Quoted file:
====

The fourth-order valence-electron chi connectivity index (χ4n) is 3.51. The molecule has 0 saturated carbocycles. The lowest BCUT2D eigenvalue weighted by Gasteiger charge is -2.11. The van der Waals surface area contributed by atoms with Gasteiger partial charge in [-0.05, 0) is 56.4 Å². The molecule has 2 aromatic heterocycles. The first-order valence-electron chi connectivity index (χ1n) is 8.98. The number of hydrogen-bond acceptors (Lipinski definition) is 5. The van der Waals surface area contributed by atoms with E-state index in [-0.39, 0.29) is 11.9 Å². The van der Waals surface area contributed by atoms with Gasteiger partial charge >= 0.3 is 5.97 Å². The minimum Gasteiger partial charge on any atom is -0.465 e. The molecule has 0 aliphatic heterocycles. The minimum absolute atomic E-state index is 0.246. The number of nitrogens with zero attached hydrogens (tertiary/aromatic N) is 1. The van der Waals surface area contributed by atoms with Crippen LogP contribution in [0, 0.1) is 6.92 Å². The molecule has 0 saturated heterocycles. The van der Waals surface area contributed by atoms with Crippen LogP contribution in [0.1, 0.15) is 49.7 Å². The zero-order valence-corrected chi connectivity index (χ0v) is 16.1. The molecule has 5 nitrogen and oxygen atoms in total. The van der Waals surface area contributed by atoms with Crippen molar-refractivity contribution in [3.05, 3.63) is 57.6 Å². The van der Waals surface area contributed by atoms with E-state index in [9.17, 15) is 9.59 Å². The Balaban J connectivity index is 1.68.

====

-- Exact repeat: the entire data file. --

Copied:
The fourth-order valence-electron chi connectivity index (χ4n) is 3.51. The molecule has 0 saturated carbocycles. The lowest BCUT2D eigenvalue weighted by Gasteiger charge is -2.11. The van der Waals surface area contributed by atoms with Gasteiger partial charge in [-0.05, 0) is 56.4 Å². The molecule has 2 aromatic heterocycles. The first-order valence-electron chi connectivity index (χ1n) is 8.98. The number of hydrogen-bond acceptors (Lipinski definition) is 5. The van der Waals surface area contributed by atoms with E-state index in [-0.39, 0.29) is 11.9 Å². The van der Waals surface area contributed by atoms with Gasteiger partial charge >= 0.3 is 5.97 Å². The minimum Gasteiger partial charge on any atom is -0.465 e. The molecule has 0 aliphatic heterocycles. The minimum absolute atomic E-state index is 0.246. The number of nitrogens with zero attached hydrogens (tertiary/aromatic N) is 1. The van der Waals surface area contributed by atoms with Crippen LogP contribution in [0, 0.1) is 6.92 Å². The molecule has 0 saturated heterocycles. The van der Waals surface area contributed by atoms with Crippen LogP contribution in [0.1, 0.15) is 49.7 Å². The zero-order valence-corrected chi connectivity index (χ0v) is 16.1. The molecule has 5 nitrogen and oxygen atoms in total. The van der Waals surface area contributed by atoms with Crippen molar-refractivity contribution in [3.05, 3.63) is 57.6 Å². The van der Waals surface area contributed by atoms with E-state index in [9.17, 15) is 9.59 Å². The Balaban J connectivity index is 1.68.